So I continued to enjoy writing, and of course I was writing in the high school newspaper, and it was always something that I had a great deal of satisfaction from. And then, when I was in high school, the seniors had to do a science experiment, or science kit. And they knew that I was sort of a home experimenter, so they would come to me and say, I have no time, I'm involved with sports, or I've got a lot of social activities; would you mind building a science kit for me?

So I would be building these scientific experiments or apparatus so they could present that to their science teacher and get by.

INTERVIEWER: Let's be clear: you were creating science projects that they would take to teachers and get graded, but you were doing the science.

MCGOVERN: Yeah, I was the subcontractor for them, so that they could spend their time on other activities. Many of them said, I'm going to be a lawyer, or I'm going to be a doctor. This science kit or science demonstrations aren't part of my career. So you seem to be really enthusiastic about that, why don't you do this for me?"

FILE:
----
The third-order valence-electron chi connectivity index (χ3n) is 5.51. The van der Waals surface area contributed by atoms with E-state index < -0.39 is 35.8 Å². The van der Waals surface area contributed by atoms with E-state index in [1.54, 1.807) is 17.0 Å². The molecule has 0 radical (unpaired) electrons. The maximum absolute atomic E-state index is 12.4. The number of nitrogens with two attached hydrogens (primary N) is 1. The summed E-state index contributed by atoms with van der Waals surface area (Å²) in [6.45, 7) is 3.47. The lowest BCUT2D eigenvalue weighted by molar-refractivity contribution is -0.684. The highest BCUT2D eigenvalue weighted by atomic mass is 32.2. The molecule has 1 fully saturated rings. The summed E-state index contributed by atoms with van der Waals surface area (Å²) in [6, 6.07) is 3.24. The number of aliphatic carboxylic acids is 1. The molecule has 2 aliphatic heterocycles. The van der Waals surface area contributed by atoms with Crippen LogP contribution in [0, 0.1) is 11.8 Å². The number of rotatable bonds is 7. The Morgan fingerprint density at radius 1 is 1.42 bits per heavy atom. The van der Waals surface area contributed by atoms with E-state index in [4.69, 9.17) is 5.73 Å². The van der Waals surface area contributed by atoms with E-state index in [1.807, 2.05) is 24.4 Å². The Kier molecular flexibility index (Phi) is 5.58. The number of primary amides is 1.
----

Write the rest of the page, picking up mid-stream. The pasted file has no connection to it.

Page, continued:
INTERVIEWER: Now here we see the fusion of science, journalism, sort of demonstration, and entrepreneurship.

MCGOVERN: In a way, yes. Well, I like to create things. And I was very fortunate, in my high school they had a program called Junior Achievement, where a business person would come in, and get a group of a eight or 10 students and actually form a company at the beginning of the year. Issue stock, sell stock to your neighbors. With the money you'd go out and make a product. You produce the product, sell the product, and at the end of the school year, nine months, you then add up all your income, expenses, and pay a dividend back to the shareholders.

So that was a fascinating experience. I was fortunate to be nominated by my teams to be the managing director, CEO, of each of the three companies. And so you sort of get built into your intuition, how to go about finding a market, finding a need to fulfill in that market, getting a team, motivating them, getting things done. I thought that was very valuable to me, to have that experience so early that it was just a natural, intuitive feeling. And I often think everyone else has it. And sometimes I'm amazed, when I ask people to start a new activity, they don't seem to have the logic: oh, I know how to do that, I know how to do the market research, I know how to raise the money and I know how to motivate the team, and etc.